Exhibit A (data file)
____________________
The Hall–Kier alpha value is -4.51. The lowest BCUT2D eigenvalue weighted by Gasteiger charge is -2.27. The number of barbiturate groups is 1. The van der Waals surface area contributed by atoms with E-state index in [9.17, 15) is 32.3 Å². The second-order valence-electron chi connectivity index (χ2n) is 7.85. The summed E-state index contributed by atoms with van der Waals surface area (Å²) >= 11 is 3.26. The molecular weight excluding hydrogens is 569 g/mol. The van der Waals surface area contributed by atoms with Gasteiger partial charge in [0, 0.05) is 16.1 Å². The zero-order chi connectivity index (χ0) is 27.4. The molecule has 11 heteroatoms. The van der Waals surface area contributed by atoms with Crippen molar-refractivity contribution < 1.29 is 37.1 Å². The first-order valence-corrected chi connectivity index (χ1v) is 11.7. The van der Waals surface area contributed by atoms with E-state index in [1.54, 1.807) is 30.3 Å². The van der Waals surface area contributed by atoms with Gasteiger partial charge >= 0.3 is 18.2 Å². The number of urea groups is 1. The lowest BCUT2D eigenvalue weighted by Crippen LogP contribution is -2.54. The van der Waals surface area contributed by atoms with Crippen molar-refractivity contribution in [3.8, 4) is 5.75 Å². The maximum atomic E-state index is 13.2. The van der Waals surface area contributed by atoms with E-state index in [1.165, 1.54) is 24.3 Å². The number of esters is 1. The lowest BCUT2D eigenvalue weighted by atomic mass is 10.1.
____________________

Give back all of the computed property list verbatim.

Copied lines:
The Hall–Kier alpha value is -4.51. The lowest BCUT2D eigenvalue weighted by Gasteiger charge is -2.27. The number of barbiturate groups is 1. The van der Waals surface area contributed by atoms with E-state index in [9.17, 15) is 32.3 Å². The second-order valence-electron chi connectivity index (χ2n) is 7.85. The summed E-state index contributed by atoms with van der Waals surface area (Å²) >= 11 is 3.26. The molecular weight excluding hydrogens is 569 g/mol. The van der Waals surface area contributed by atoms with Gasteiger partial charge in [0, 0.05) is 16.1 Å². The zero-order chi connectivity index (χ0) is 27.4. The molecule has 11 heteroatoms. The van der Waals surface area contributed by atoms with Crippen molar-refractivity contribution < 1.29 is 37.1 Å². The first-order valence-corrected chi connectivity index (χ1v) is 11.7. The van der Waals surface area contributed by atoms with E-state index in [1.54, 1.807) is 30.3 Å². The van der Waals surface area contributed by atoms with Gasteiger partial charge >= 0.3 is 18.2 Å². The number of urea groups is 1. The lowest BCUT2D eigenvalue weighted by Crippen LogP contribution is -2.54. The van der Waals surface area contributed by atoms with Crippen molar-refractivity contribution in [3.8, 4) is 5.75 Å². The maximum atomic E-state index is 13.2. The van der Waals surface area contributed by atoms with E-state index in [1.165, 1.54) is 24.3 Å². The number of esters is 1. The lowest BCUT2D eigenvalue weighted by atomic mass is 10.1.